Tuesday, February 3, 2015

Judge Asks for Revisions to Concussion Settlement - NYTimes.com

Julian Edelman tackled - image kansascity.com
Judge Anita Brody has called for modest changes in the settlement she preliminarily approved in July.  Her February 2 order does not affect the basic structure, nor does it address the biggest gap: only those who suffer from specified diseases like parkinsonism or have already died and have been diagnosed as suffering CTE - traumatic brain injury will recover.  Thousands of players are at risk of or already suffering from CTE.  But since only an autopsy can -at present - diagnose the condition no one alive on the day of final approval will recover for that disorder.

There is much to commend in the settlement - especially medical benefits - but much to fault.  The proposed settlement has come under sharp attack.  Public Citizen Litigation Group has argued that the two lead plaintiffs cannot adequately or fairly represent the entire class of injured players.  Former player Sean Morey, in a powerful objection, made similar points and focused on the exclusion of players who now or will suffer from Chronic Traumatic Encephalopathy.  Although the number of players who have opted out is small, in my opinion the settlement is vulnerable on appeal because of the exclusion of CTE claims - except for those who have died or will die by the time of final approval.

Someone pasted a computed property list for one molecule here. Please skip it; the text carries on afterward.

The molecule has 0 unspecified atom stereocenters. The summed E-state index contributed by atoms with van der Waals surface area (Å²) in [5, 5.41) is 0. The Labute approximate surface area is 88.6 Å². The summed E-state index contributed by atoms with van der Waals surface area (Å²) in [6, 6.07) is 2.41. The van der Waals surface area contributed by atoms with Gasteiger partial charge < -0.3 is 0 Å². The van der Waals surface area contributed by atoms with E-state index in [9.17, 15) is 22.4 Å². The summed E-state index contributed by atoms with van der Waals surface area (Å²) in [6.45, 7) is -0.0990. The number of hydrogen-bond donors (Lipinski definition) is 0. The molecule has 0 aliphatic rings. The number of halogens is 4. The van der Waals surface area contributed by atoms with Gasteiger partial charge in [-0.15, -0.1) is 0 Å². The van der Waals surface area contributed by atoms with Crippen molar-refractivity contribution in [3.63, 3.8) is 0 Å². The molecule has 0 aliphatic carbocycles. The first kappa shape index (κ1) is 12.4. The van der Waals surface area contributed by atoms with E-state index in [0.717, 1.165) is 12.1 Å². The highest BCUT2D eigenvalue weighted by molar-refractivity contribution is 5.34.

The issue of concussions and brain injury will not go away, as millions saw Julian Edelman, dazed by a tackle in the Super Bowl, play on and score.  Edelman had missed the two previous games because of a concussion.

- gwc

Judge Asks for Revisions to Concussion Settlement - NYTimes.com

by Ken Belson

Lawyers for the league and the former players have until Feb. 13 to submit a plan that addresses all of the judge’s concerns.

If Judge Brody is satisfied with the revisions, she is expected to complete the deal, which includes a promise from the N.F.L. to pay up to $5 million to players with certain severe neurological conditions.

The judge’s requests are designed to address some of the complaints the former players and their families expressed at a fairness hearing in November.

They include allowing all players to receive credit for the years they played in the World League of American Football, the N.F.L. Europe League and the N.F.L. Europa League. Under the current deal, those years were not used to calculate the size of an award a player could receive.

The families of retired players who were found to have chronic traumatic encephalopathy, a degenerative disease diagnosed only after death, would now be able to file claims if the diagnosis was made up to the date of the final approval of the settlement instead of July 6, when it received preliminary approval.

Judge Brody made certain dispensations for some plaintiffs who do not have medical records to support their cases.

The judge also asked that the N.F.L. remove the $75 million cap for the baseline assessment program, which is available to all players and designed to provide a benchmark to determine whether or how much a player’s cognitive condition has deteriorated.

Finally, the judge asked that the $1,000 fee for appealing a medical claim be waived for players of limited means.

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